By the norms of modern governance, Taliban rule was a failure: the country grew internationally isolated and impoverished. Despite this, peace and rudimentary rule of law ensued for the first time since the Soviet invasion in 1979, establishing the Taliban’s credibility amongst some Afghans.
Resurgence and Vengeance (2002-2008)
In response to 9/11, U.S. air power intervened in Afghanistan in late 2001 to support the northern resistance routing the Taliban from power. The movement quickly retreated, returning home or settling in Pakistan. At first they appeared to have given up their quest to govern before their reemergence, the reason for which remains murky.
The prevailing narrative for reemerging is that the Afghan government leaders, supported by international forces, provoked the retired Taliban and other traditional adversaries by conducting unwarranted house searches, arrests, and sometimes torture. Feeling threatened in their homes, many former Taliban joined others who felt persecuted or excluded and began to conspire — all within safe harbor of Pakistan.
Meanwhile, high officials in the Afghan government — often the same disreputable figures that the Taliban replaced in the mid-90s — grew rich on foreign contracts and mishandled aid. Overtime, dissatisfaction with the Kabul government and international forces combined with local and personality based grievances inspired acts of violent retribution. By 2006 and 2007, Taliban attacks on government officials, tribal leaders, and international forces had substantially escalated.
Transformation and Franchise (2009-present)
As the insurgency intensified, so did the resources sent to quell it. Taliban benefited from the money pouring into the country by taxing the billions spent on transportation and development contracts. Meanwhile, smuggling and growing poppy, the Taliban’s traditional funding sources, grew more lucrative in regions where the government and NATO lacked control.
With many former Taliban leaders killed, imprisoned, or hiding in Pakistan, a new generation of young men, unable to access the legal funding visibly flooding the country, joined for profit, respect, and even reprieve from the restrictions of village life and the labors of farming arid land. Interviews reveal many who once served with the Afghan government and ISAF, or wanted to, but later joined the insurgents due to threats to their family or unemployment. The older, more ideological Pakistan-based leadership is struggling to maintain disciplinary and financial control over groups active, often in isolation, across a border.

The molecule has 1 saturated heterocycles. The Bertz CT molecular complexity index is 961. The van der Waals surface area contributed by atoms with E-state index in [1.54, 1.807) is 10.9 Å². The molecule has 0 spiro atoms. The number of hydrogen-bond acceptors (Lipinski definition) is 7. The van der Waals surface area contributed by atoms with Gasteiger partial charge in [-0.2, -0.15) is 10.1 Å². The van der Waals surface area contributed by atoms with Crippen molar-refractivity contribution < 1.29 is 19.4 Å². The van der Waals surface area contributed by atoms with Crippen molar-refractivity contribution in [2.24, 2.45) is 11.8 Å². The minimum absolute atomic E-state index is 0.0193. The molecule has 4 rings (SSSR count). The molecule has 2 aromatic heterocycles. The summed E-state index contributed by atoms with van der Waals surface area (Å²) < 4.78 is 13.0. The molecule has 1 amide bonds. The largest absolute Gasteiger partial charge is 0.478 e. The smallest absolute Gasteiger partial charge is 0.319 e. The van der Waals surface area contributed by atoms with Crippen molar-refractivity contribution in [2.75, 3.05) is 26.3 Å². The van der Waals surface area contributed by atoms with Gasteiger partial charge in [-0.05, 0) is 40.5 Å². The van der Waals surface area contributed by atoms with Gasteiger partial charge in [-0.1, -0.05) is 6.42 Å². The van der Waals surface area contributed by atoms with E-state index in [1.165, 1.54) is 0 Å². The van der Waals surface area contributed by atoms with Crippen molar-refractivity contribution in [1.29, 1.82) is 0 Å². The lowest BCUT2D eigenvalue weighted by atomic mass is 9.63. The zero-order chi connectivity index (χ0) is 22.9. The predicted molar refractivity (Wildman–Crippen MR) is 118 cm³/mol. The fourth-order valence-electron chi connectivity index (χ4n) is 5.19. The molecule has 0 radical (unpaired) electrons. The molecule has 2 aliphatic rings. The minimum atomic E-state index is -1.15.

Small, mostly criminal networks brandish the potent, profitable Taliban brand without a cause beyond themselves and their small, tight-knit communities. Increasingly these groups send money back to the Quetta Shura — instead of the other way around — and are occasionally asked to facilitate more hardcore ideological actors or suicide bombers, in exchange for the opportunities of association.
Distracted by Terror
We find in the Taliban today an organization with parallels to the family focus of the Italian Mafioso, the crime interests of the Latin American drug cartels, and the predatory nature of the Afghan mujahedeen militias of the early 90s. The leaderships’ call from their safe-haven in Pakistan for continued violence in the name of faith and country echo faintly in the Afghan countryside. As Najib Sharifi explains recently in Foreign Policy, it remains to be seen whether the calls from ISIS will resound differently — the interviews we reference occurred before ISIS became a looming presence on the geopolitical landscape.
Nevertheless, in Afghanistan, near daily reports of senseless death and destruction distract from the pervasive, extra-legal practices that sustain participants and motivate association. Efforts to combat the insurgency must attack these black markets. In a future report, we examine the five major Taliban funding sources in Helmand and Herat. Past military or political efforts to combat the insurgency have overlooked and very often exacerbated the local economic circumstances that now drive ordinary rural Afghans into becoming insurgents. Rechanneling extra-legal activities into the legitimate economy will do more to weaken the Taliban and stabilize the country than negotiating or killing.
James Weir is a cultural anthropologist and independent researcher who has done work on Afghan life stories and tribal politics in the Afghanistan and Pakistan region.
Hekmatullah Azamy is research analyst at the Centre for Conflict and Peace Studies (CAPS), a Kabul-based independent and policy-oriented think-tank, where he conducts research on peace, security and development studies. These views are his own.